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Friday, April 23, 2021

Delhi Confidential: The big fight

Prime Minister Narendra Modi, who is scheduled to address a rally in West Bengal on March 7, is likely to address at least 14-15 such rallies in the state.

By: Express News Service | New Delhi |
Updated: March 3, 2021 8:36:27 am
Prime Minister Narendra Modi

With the assembly election in West Bengal being projected as a fight between Mamata Banerjee and Narendra Modi, the state BJP unit is trying to make the best of the Prime Minister’s time set aside for campaigning. Modi, who is scheduled to address a rally in the state on March 7, is likely to address at least 14-15 such rallies in the state. Although the party had sought more rallies, BJP leaders admitted that the Prime Minister could accommodate only two in a week. Interestingly, he is unlikely to attend many rallies in the southern states of Tamil Nadu and Kerala, sources said.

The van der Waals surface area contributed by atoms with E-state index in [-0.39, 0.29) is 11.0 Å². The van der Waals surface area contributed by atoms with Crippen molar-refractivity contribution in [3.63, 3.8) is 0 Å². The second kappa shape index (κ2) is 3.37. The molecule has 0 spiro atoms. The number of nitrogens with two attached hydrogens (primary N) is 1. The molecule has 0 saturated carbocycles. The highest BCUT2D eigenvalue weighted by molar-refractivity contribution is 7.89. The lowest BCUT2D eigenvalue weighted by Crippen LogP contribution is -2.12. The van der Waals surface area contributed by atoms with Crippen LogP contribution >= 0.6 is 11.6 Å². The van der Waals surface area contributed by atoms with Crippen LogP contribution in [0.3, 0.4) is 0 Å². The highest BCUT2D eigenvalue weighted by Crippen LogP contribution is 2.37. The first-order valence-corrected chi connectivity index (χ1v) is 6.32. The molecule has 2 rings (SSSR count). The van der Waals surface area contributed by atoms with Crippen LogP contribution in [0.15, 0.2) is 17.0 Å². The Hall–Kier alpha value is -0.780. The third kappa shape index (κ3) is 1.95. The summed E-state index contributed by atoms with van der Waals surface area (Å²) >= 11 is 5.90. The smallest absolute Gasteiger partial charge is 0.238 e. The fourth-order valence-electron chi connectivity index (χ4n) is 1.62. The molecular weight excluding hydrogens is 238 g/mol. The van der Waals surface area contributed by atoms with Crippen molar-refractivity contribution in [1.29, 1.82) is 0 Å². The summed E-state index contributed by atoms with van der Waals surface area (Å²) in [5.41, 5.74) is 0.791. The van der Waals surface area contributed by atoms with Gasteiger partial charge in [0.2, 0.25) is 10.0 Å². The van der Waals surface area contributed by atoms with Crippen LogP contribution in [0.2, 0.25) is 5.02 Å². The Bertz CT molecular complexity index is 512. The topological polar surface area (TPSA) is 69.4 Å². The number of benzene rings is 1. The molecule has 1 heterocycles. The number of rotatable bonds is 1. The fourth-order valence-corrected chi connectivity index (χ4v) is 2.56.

Balancing act

The BJP may have to go miles to fulfill its grand plan of getting the Nairs and Christians in Kerala on board to support the party — one of the strategies the party’s former chief Amit Shah was banking on. However, R Balashankar, co-convener, BJP national training programme, who is expected to get a party ticket to contest in Kerala appears to have managed it in Chengannur, in central Kerala. He earned praises from the Orthodox Christian community, an influential group in Chengannur, when he managed to get the central government’s assistance to get a centuries-old church – St George Orthodox Church at Cheppad – the status of a centrally protected monument of national importance. The church, which was facing demolition for widening the national highway, was saved in the last minute due to central government’s intervention. Balashankar has also managed to get a sum of Rs 700,000 from Nair Service Society, a prominent organisation of Nairs in Kerala, for the Ram Temple construction.

Party matters

Wittingly or unwittingly, senior Congress leader Rahul Gandhi on Tuesday took a dig at those who are seeking elections in the party at all levels. He did not make any mention of G 23 leaders though. While interacting with Kaushik Basu of Cornell University, Rahul was asked about internal democracy in his party. He replied that he had been pushing for elections in the party for a decade now. Then he added that he had got a beating from the media as well as his own party leaders when he pushed for elections in the Youth Congress and the NSUI. He said he would be the first person to say that democratic elections within political parties are absolutely critical.

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